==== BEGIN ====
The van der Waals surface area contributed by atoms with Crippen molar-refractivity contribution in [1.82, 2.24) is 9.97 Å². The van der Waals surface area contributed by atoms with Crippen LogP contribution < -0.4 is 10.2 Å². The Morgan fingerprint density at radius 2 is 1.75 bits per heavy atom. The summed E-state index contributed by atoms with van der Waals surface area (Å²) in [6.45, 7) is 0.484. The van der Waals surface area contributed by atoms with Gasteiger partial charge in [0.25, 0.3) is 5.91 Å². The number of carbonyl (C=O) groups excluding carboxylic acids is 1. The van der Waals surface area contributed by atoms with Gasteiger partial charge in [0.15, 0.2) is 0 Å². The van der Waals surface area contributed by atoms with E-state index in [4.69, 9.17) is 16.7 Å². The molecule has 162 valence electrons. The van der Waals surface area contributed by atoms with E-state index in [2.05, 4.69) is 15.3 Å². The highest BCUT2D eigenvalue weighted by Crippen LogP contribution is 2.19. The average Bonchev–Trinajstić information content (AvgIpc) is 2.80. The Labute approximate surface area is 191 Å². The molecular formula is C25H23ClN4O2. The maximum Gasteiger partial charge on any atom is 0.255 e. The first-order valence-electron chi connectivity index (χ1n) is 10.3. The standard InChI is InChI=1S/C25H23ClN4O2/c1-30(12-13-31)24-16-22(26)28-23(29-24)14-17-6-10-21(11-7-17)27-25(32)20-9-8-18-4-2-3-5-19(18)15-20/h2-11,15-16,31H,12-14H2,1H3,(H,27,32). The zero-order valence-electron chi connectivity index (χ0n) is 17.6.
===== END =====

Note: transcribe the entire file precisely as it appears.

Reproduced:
The van der Waals surface area contributed by atoms with Crippen molar-refractivity contribution in [1.82, 2.24) is 9.97 Å². The van der Waals surface area contributed by atoms with Crippen LogP contribution < -0.4 is 10.2 Å². The Morgan fingerprint density at radius 2 is 1.75 bits per heavy atom. The summed E-state index contributed by atoms with van der Waals surface area (Å²) in [6.45, 7) is 0.484. The van der Waals surface area contributed by atoms with Gasteiger partial charge in [0.25, 0.3) is 5.91 Å². The number of carbonyl (C=O) groups excluding carboxylic acids is 1. The van der Waals surface area contributed by atoms with Gasteiger partial charge in [0.15, 0.2) is 0 Å². The van der Waals surface area contributed by atoms with E-state index in [4.69, 9.17) is 16.7 Å². The molecule has 162 valence electrons. The van der Waals surface area contributed by atoms with E-state index in [2.05, 4.69) is 15.3 Å². The highest BCUT2D eigenvalue weighted by Crippen LogP contribution is 2.19. The average Bonchev–Trinajstić information content (AvgIpc) is 2.80. The Labute approximate surface area is 191 Å². The molecular formula is C25H23ClN4O2. The maximum Gasteiger partial charge on any atom is 0.255 e. The first-order valence-electron chi connectivity index (χ1n) is 10.3. The standard InChI is InChI=1S/C25H23ClN4O2/c1-30(12-13-31)24-16-22(26)28-23(29-24)14-17-6-10-21(11-7-17)27-25(32)20-9-8-18-4-2-3-5-19(18)15-20/h2-11,15-16,31H,12-14H2,1H3,(H,27,32). The zero-order valence-electron chi connectivity index (χ0n) is 17.6.